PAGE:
Tuesday, June 24, 2014

Bikeshare Minneapolis: Nice Ride

My experience with and understanding of bike share has evolved. That's partly due to the sophistication of the systems (early DC was not a success), but after revisiting the system and reinvesting, borrowing from other cities, they are seen as visionary leaders. As my experiences with bike share evolved as the systems got better, I wrote about the DC system and having used the Boston and Portland, ME system (Zagster) Minneapolis system now and Chicago last week have some more thoughts on how it can be effective. Here are my takeaways:

1. Stations have to provide sufficient coverage. The key to the system is that there is coverage to the beginning and the end of each trip. The NiceRideMN system has 170 stations stretching almost three miles into the neighborhoods. With almost 10 bikes per station, I never had a problem with a station without a bike (I also didn't have a lot of peak hour trips). The one way bike sharing systems that may be on the horizon, could address this issue, but also may require more rebalancing.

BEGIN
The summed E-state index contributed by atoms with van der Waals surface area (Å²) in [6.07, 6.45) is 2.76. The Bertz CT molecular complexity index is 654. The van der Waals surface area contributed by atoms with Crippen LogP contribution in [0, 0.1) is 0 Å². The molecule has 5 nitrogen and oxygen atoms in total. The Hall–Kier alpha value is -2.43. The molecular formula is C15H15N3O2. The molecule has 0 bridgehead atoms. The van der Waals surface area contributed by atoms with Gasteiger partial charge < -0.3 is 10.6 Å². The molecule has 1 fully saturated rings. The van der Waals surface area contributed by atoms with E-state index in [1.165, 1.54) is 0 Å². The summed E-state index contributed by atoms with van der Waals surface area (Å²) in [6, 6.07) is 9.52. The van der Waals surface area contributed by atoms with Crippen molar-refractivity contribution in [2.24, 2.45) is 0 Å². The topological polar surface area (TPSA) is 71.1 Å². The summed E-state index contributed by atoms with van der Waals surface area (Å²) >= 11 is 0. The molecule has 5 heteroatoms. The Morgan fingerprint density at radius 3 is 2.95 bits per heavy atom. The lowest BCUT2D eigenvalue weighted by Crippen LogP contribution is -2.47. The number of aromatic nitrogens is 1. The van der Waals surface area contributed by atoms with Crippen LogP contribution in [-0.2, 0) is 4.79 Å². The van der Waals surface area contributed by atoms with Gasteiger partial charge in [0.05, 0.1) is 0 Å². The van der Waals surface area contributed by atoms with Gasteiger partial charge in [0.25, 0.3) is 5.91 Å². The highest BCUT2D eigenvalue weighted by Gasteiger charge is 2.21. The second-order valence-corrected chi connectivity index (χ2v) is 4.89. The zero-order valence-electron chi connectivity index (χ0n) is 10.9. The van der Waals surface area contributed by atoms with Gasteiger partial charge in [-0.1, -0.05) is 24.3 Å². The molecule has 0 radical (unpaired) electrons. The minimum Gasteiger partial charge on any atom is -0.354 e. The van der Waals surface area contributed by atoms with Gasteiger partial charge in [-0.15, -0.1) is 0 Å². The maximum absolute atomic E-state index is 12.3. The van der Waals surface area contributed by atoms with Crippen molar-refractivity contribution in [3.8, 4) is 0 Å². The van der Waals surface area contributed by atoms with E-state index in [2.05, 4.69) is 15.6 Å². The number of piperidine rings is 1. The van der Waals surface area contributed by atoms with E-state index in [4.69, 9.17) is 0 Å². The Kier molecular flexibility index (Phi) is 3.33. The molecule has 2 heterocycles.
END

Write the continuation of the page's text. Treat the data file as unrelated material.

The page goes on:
2. Marketing of the system is key. If the marketing can include nice ties to the community and plays on the convenience that is best.

 3. Bike share can be part of the Equity equation. At this particular station, we found kids playing on the bikes. As we started to rent one, a young boy (less than 10 maybe?) came up and asked if we would rent him a bike. In lower income neighborhoods, if the annual membership is waived that could help.

4. Bike share is for all sorts of people. Nice Ride seems like it is less for tourists than Divvy seemed to be in Chicago, but it's a great way to see the City. There's clearly a lot of people using it for more than just commuting trips and tourists are just one of those types.
5. Bike share is great for groups of less than 10.  I was with a group of 7 professionals and we were looking for bikeshare during an evening after a long day of meetings. Our challenge was to find a docking station that had enough bikes that we could all have one. The second option was to split up and convene later, but it worked out and we all got bicycles. 

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